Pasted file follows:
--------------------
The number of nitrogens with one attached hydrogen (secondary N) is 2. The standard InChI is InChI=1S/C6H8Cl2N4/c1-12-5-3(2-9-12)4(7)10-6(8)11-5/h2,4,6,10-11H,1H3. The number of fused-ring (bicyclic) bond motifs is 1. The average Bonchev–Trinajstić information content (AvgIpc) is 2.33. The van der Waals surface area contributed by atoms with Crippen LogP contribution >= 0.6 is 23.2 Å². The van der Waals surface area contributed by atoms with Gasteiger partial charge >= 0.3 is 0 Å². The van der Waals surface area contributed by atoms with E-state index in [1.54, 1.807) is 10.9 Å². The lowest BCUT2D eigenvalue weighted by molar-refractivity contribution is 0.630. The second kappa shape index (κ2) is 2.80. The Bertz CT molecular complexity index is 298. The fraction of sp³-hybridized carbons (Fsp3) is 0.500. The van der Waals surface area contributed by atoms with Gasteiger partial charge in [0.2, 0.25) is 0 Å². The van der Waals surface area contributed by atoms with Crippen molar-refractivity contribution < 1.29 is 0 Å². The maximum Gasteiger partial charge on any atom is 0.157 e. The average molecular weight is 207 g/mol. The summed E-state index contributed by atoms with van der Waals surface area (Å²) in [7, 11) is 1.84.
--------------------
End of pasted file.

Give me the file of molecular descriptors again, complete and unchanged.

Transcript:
The number of nitrogens with one attached hydrogen (secondary N) is 2. The standard InChI is InChI=1S/C6H8Cl2N4/c1-12-5-3(2-9-12)4(7)10-6(8)11-5/h2,4,6,10-11H,1H3. The number of fused-ring (bicyclic) bond motifs is 1. The average Bonchev–Trinajstić information content (AvgIpc) is 2.33. The van der Waals surface area contributed by atoms with Crippen LogP contribution >= 0.6 is 23.2 Å². The van der Waals surface area contributed by atoms with Gasteiger partial charge >= 0.3 is 0 Å². The van der Waals surface area contributed by atoms with E-state index in [1.54, 1.807) is 10.9 Å². The lowest BCUT2D eigenvalue weighted by molar-refractivity contribution is 0.630. The second kappa shape index (κ2) is 2.80. The Bertz CT molecular complexity index is 298. The fraction of sp³-hybridized carbons (Fsp3) is 0.500. The van der Waals surface area contributed by atoms with Gasteiger partial charge in [0.2, 0.25) is 0 Å². The van der Waals surface area contributed by atoms with Crippen molar-refractivity contribution < 1.29 is 0 Å². The maximum Gasteiger partial charge on any atom is 0.157 e. The average molecular weight is 207 g/mol. The summed E-state index contributed by atoms with van der Waals surface area (Å²) in [7, 11) is 1.84.